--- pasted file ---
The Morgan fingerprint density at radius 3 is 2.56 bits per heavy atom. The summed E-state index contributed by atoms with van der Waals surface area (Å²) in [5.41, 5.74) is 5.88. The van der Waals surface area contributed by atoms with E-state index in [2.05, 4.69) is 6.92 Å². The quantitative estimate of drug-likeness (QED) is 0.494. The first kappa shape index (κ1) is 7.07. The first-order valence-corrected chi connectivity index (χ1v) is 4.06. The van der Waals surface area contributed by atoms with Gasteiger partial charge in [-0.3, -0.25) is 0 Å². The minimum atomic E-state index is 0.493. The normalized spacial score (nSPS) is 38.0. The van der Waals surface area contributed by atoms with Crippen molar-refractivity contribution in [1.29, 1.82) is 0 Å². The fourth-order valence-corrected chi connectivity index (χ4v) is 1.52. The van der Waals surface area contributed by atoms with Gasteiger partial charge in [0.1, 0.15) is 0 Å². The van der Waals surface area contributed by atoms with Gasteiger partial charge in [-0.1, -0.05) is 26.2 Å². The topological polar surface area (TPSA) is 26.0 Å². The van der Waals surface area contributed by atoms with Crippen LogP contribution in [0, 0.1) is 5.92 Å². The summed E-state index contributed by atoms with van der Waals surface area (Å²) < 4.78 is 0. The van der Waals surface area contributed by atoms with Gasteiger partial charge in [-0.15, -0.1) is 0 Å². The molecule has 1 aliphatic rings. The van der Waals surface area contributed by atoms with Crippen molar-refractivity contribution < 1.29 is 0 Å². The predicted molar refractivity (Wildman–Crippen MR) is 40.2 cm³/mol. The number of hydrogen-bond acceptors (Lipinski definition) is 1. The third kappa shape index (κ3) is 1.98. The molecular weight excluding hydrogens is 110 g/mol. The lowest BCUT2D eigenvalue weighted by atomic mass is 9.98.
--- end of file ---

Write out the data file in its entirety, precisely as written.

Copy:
The Morgan fingerprint density at radius 3 is 2.56 bits per heavy atom. The summed E-state index contributed by atoms with van der Waals surface area (Å²) in [5.41, 5.74) is 5.88. The van der Waals surface area contributed by atoms with E-state index in [2.05, 4.69) is 6.92 Å². The quantitative estimate of drug-likeness (QED) is 0.494. The first kappa shape index (κ1) is 7.07. The first-order valence-corrected chi connectivity index (χ1v) is 4.06. The van der Waals surface area contributed by atoms with Gasteiger partial charge in [-0.3, -0.25) is 0 Å². The minimum atomic E-state index is 0.493. The normalized spacial score (nSPS) is 38.0. The van der Waals surface area contributed by atoms with Crippen molar-refractivity contribution in [1.29, 1.82) is 0 Å². The fourth-order valence-corrected chi connectivity index (χ4v) is 1.52. The van der Waals surface area contributed by atoms with Gasteiger partial charge in [0.1, 0.15) is 0 Å². The van der Waals surface area contributed by atoms with Gasteiger partial charge in [-0.1, -0.05) is 26.2 Å². The topological polar surface area (TPSA) is 26.0 Å². The van der Waals surface area contributed by atoms with Crippen LogP contribution in [0, 0.1) is 5.92 Å². The summed E-state index contributed by atoms with van der Waals surface area (Å²) < 4.78 is 0. The van der Waals surface area contributed by atoms with Gasteiger partial charge in [-0.15, -0.1) is 0 Å². The molecule has 1 aliphatic rings. The van der Waals surface area contributed by atoms with Crippen molar-refractivity contribution < 1.29 is 0 Å². The predicted molar refractivity (Wildman–Crippen MR) is 40.2 cm³/mol. The number of hydrogen-bond acceptors (Lipinski definition) is 1. The third kappa shape index (κ3) is 1.98. The molecular weight excluding hydrogens is 110 g/mol. The lowest BCUT2D eigenvalue weighted by atomic mass is 9.98.